Could the increase in opium production (which is turned later into heroin and sold on the streets) be a contributing factor for the CIA‘s interest in North Korea?
— BRIAN FRASER (@bfraser747) May 4, 2017
Mint Press News Reports:
While government-sanctioned opium production took a hit after Kim Jong-un assumed power in 2011, things have changed drastically in recent months, largely due to Chinese sanctions that were announced in mid-February. The sanctions, created in response to a North Korean ballistic missile test, led China to refuse imports of North Korean coal. Coal represents 40 percent of North Korea’s exports to China.
That drastic hit to the North Korean economy has apparently forced Kim Jong-un’s hand, as opium production has once again picked up. Kang Cheol-hwan, a North Korean defector and president of the North Korea Strategy Center, told the Yonhap News Agency that “the North is cultivating poppy fields again for drug smuggling as a way to secure funds to manage its regime.”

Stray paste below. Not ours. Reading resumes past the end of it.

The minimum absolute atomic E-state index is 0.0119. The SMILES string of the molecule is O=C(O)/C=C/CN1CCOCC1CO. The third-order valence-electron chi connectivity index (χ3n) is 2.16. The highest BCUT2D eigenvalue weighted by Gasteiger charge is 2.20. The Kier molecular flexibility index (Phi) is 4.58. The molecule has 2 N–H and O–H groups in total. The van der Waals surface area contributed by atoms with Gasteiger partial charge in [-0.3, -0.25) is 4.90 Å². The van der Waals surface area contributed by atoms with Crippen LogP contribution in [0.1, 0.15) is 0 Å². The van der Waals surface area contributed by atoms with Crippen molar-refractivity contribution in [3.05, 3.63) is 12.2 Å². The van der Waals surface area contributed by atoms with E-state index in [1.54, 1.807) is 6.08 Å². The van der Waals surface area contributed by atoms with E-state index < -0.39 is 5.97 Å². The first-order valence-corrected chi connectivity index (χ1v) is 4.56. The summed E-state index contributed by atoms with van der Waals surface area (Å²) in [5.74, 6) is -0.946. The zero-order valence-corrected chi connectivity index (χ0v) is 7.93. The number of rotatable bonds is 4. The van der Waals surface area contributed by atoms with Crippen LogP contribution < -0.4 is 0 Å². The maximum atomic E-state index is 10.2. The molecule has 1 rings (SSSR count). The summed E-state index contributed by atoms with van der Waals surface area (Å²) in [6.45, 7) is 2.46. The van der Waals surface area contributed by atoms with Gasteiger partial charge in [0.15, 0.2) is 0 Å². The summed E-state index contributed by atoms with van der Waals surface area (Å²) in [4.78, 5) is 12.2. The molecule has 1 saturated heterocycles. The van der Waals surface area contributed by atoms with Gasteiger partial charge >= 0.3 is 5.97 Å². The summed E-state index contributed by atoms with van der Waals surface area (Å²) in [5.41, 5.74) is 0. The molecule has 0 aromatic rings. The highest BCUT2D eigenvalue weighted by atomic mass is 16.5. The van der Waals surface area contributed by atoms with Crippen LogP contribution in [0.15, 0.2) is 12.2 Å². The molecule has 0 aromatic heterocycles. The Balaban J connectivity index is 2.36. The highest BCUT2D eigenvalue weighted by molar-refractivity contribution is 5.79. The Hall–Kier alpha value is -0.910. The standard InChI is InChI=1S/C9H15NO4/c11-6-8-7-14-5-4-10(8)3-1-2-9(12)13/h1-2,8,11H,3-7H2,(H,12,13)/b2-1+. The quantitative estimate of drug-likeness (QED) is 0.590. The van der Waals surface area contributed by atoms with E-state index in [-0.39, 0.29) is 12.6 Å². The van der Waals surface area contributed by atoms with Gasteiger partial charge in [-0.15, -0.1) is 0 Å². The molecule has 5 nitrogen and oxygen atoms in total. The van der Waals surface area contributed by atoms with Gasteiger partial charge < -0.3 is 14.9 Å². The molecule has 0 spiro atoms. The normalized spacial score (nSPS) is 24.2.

While North Korea’s opium production is small compared to that of post-invasion Afghanistan, it is still significant. North Korea, according to the Chosun Ilbo, produces around 40 tons of opium annually — comparable to Pakistan’s opium industry. Most of its opium is smuggled into and sold in China and cannot be targeted by sanctions, since it is hard to trace on the black market.
Some have speculated that North Korea’s return to opium production has caught the attention of the CIA, as the intelligence agency has a history of involving itself in opium trade and drug-running in general, as evidenced by its well-documented habit of managing drug supplies from Latin America to Asia.
— MintPress News (@MintPressNews) May 8, 2017